One of the problems of manufacturing laminated glass assemblies of this type is related to the assembling and bonding techniques used to produce a windshield having high optical qualities, characterized by the lack of defects sometimes called "blow-ins". Once the individual laminae of the laminated assembly have been assembled in a stacked arrangement, the individual laminae are pressed toward one another while the entire assembly is heated to a predetermined temperature to cause the layers of plastic material to soften and bond to the adjacent glass sheets. This is typically done in an autoclave. The autoclave chamber is sealed, heated and pressurized, which causes the desired bonding to occur.

Prior to placing the stacked arrangement of individual laminae in an autoclave, it has been found desirable to "de-air" the assembly by evacuating air spaces which may be present between the individual laminae. One method is to place the assembly in a plastic bag and evacuate the bag. A more current method is to use a vacuum ring of the type disclosed in U.S. Pat. Nos. 2,948,645 and 3,074,466. These patents disclose a flexible vacuum ring which is provided with a channel for receiving the entire peripheral edge of the assembly. The channel of the vacuum ring includes a recessed portion which is maintained in a spaced-apart relationship with the entire peripheral edge of the glass assembly, to define a vacuum passage.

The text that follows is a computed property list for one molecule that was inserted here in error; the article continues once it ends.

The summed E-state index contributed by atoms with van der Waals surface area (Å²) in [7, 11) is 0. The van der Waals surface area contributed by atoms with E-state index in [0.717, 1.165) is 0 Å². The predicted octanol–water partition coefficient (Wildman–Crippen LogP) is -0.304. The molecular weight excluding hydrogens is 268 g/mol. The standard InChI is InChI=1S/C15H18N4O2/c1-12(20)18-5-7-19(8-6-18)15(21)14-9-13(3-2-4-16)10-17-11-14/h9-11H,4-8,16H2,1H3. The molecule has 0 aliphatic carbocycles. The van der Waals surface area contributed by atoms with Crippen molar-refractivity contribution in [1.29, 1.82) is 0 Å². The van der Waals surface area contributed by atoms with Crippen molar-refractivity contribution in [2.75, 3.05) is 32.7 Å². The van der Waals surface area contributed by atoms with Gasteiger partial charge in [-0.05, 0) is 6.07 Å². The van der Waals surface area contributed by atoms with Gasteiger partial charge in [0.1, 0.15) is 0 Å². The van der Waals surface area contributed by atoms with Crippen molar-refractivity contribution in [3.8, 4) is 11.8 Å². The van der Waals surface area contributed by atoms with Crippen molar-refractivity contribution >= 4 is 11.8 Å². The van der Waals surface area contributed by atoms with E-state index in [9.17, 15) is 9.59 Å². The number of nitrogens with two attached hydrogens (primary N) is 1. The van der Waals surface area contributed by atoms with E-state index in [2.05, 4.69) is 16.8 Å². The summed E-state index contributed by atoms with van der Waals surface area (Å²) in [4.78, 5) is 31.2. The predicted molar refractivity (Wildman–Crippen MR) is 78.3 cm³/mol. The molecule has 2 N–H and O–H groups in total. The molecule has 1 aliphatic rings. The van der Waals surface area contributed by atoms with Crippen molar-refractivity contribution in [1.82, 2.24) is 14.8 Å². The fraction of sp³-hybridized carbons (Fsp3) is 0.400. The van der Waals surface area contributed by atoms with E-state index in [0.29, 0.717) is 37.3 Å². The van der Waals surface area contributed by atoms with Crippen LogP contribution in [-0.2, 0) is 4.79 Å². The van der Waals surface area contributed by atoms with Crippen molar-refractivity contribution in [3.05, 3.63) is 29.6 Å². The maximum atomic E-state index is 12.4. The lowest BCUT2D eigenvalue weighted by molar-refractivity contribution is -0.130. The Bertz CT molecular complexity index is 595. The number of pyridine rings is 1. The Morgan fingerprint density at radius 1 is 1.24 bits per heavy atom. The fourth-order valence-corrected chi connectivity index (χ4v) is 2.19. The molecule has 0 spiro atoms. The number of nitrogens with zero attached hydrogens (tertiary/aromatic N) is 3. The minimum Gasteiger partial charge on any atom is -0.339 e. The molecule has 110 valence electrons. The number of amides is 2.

In some instances, it is desirable to maintain the vacuum ring in place when the assembly is within the autoclave, and to apply a vacuum to the ring during at least part of the time the assembly is heated and pressurized. However, one of the problems with that approach is that the marginal edges of the glass sheets and into the recessed portion of the vacuum ring. This tends to reduce the thickness of the plastic layers around the marginal edges of the glass, and produce undesirable optical distortion in those areas.

Another problem exists with electrically heated laminated windshield assemblies. Such assemblies are formed such that one of the plys of the laminate is provided with a cut-out area formed by the removal of a portion of the marginal edge thereof. It has been found that this cut-out portion has rendered the existing vacuum ring structures incapable of providing or achieving the necessary sealing relation with the assembly to maintain the desired vacuum.